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Differential Responses to Drugs and Sweet Tastes (HAP)

The safety and scientific validity of this study is the responsibility of the study sponsor and investigators. Listing a study does not mean it has been evaluated by the U.S. Federal Government. Read our disclaimer for details. Identifier: NCT03810703
Recruitment Status : Completed
First Posted : January 22, 2019
Last Update Posted : January 22, 2019
Information provided by (Responsible Party):
University of Chicago

Brief Summary:
Young adults who exhibit "bipolar phenotype" (BPP), defined as occasional episodes of mood elevation and heightened activity, are at risk for several psychiatric disorders, including problem use of drugs and alcohol. Mood elevation has been linked to higher alcohol consumption and alcohol use disorders. Individuals with BPP show elevated lifetime prevalence of alcohol use disorders (between 39%-61%), figures that exceed those reported in both major depression and schizophrenia. Recently, the investigators demonstrated in a controlled laboratory study that individuals with BPP (but not meeting criteria for full Bipolar I Disorder), report dampened responses to a single dose of alcohol, compared to placebo. In the current study, the investigators seek to extend these findings to determine if young adults reporting BPP, based on a questionnaire, will exhibit reduced responses to other rewarding stimuli, such as d-amphetamine and sweet tastes. The investigators hypothesize that the BPP individuals will exhibit dampened subjective responses to stimulant and sweet taste rewards compared to healthy controls.

Condition or disease Intervention/treatment Phase
Bipolar II Disorder Drug: Placebo oral capsule Drug: d-amphetamine 10 mg oral capsule Drug: d-amphetamine 20 mg oral capsule Phase 1

Detailed Description:
This study will extend the understanding of risk factors for drug or alcohol misuse, or other reward-related behaviors. The investigators previously showed that individuals who report occasional feelings of high energy and excitability experience less effect from a single dose of alcohol, compared to people who have not experienced these effects. Now the investigators wish to determine if this dampened response also occurs with other rewards, namely feelings of wellbeing after a dose of amphetamine, or liking of a sweet solution. Individuals who exhibit the BPP (i.e., periods of excitability) also are more likely to develop alcohol problems, substance misuse, and weight gain and obesity. Therefore, the investigators will test the working hypothesis that young adults who report having these experiences, based on a questionnaire measure (i.e., BPP individuals) will show dampened subjective responses to both single oral doses of amphetamine or sweet palatable tastes. The investigators will also obtain objective measures (e.g. Respiratory Sinus Arrhythmia and heart rate) to amphetamine and sweet taste, to establish whether the dampened subjective response extends to physiological indices as well. This study will extend the previous literature regarding the blunted effects of alcohol in BPP individuals and will suggest possible mechanisms that promote broader addictive behaviors in individuals with mood disturbance. Importantly, the investigators are proposing to test individuals at a relatively young age, 18-19 years. This is important to identify a risk factor, that is thought to pre-date use of drugs. In older participants, it would be difficult to separate the role of the pre-existing trait from the effect of habitual drug or alcohol use that escalates markedly after age 20.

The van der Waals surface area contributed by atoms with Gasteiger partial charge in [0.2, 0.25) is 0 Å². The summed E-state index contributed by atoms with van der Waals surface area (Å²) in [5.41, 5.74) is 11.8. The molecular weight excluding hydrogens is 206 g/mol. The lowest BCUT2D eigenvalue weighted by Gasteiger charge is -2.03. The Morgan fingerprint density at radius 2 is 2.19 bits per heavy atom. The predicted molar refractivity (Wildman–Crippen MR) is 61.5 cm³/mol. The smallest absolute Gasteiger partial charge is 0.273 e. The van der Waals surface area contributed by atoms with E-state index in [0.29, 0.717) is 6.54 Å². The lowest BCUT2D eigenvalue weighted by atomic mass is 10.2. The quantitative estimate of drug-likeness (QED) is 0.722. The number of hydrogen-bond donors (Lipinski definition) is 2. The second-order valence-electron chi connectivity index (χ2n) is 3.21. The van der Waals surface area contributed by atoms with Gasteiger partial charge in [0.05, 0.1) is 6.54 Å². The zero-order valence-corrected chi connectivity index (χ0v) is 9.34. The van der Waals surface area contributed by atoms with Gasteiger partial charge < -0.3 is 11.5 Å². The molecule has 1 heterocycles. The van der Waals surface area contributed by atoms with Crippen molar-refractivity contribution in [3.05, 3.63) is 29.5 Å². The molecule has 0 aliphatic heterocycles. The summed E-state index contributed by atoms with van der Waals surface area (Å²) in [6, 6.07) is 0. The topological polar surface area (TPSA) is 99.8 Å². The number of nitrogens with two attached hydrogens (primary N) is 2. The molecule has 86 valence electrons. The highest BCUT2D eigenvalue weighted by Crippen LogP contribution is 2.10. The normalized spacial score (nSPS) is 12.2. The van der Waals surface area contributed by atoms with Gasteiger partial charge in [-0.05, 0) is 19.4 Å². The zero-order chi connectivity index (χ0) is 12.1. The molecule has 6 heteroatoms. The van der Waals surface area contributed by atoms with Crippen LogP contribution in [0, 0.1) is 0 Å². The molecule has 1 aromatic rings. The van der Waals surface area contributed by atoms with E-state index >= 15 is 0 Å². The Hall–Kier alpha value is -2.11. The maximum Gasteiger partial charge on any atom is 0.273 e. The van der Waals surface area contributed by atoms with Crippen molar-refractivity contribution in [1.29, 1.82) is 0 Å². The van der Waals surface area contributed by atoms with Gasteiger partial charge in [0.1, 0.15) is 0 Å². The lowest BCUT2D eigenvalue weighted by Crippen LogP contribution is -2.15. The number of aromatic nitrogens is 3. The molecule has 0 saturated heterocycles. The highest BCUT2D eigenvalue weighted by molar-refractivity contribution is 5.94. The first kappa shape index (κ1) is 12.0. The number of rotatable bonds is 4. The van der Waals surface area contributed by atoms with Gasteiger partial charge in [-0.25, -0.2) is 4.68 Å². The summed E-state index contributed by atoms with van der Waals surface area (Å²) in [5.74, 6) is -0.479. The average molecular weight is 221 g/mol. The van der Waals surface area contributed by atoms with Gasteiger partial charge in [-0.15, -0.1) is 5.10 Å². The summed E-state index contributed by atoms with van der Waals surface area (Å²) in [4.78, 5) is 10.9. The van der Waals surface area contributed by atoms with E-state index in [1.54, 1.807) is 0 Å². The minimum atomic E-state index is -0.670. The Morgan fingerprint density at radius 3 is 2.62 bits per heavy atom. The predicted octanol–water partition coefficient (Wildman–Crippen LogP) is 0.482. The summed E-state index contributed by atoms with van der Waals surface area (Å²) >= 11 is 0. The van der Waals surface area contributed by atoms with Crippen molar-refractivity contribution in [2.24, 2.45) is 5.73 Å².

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Study Type : Interventional  (Clinical Trial)
Actual Enrollment : 41 participants
Allocation: Randomized
Intervention Model: Parallel Assignment
Intervention Model Description: Study will track participants in two assigned groups (participants that exhibit either High or Low Bipolar II/Hypomanic phenotypes)
Masking: Double (Participant, Investigator)